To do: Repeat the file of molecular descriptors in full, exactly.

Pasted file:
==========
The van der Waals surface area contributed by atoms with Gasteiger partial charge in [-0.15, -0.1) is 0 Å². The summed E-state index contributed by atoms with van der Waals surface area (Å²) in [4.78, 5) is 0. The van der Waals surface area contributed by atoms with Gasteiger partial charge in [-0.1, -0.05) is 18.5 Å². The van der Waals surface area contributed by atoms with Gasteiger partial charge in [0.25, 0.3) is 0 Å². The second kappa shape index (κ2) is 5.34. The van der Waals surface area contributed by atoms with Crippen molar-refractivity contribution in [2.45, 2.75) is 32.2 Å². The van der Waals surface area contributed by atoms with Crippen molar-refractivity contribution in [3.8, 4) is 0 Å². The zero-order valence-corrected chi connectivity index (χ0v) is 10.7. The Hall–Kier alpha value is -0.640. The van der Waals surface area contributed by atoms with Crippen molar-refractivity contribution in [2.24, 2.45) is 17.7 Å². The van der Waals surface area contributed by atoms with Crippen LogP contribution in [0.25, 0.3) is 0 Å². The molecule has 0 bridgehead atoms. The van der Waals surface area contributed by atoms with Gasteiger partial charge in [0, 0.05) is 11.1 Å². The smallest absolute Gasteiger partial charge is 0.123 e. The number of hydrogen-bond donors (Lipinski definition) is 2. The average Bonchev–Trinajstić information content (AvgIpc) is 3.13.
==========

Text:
The van der Waals surface area contributed by atoms with Gasteiger partial charge in [-0.15, -0.1) is 0 Å². The summed E-state index contributed by atoms with van der Waals surface area (Å²) in [4.78, 5) is 0. The van der Waals surface area contributed by atoms with Gasteiger partial charge in [-0.1, -0.05) is 18.5 Å². The van der Waals surface area contributed by atoms with Gasteiger partial charge in [0.25, 0.3) is 0 Å². The second kappa shape index (κ2) is 5.34. The van der Waals surface area contributed by atoms with Crippen molar-refractivity contribution in [2.45, 2.75) is 32.2 Å². The van der Waals surface area contributed by atoms with Crippen molar-refractivity contribution in [3.8, 4) is 0 Å². The zero-order valence-corrected chi connectivity index (χ0v) is 10.7. The Hall–Kier alpha value is -0.640. The van der Waals surface area contributed by atoms with Crippen molar-refractivity contribution in [2.24, 2.45) is 17.7 Å². The van der Waals surface area contributed by atoms with Crippen LogP contribution in [0.25, 0.3) is 0 Å². The molecule has 0 bridgehead atoms. The van der Waals surface area contributed by atoms with Gasteiger partial charge in [0, 0.05) is 11.1 Å². The smallest absolute Gasteiger partial charge is 0.123 e. The number of hydrogen-bond donors (Lipinski definition) is 2. The average Bonchev–Trinajstić information content (AvgIpc) is 3.13.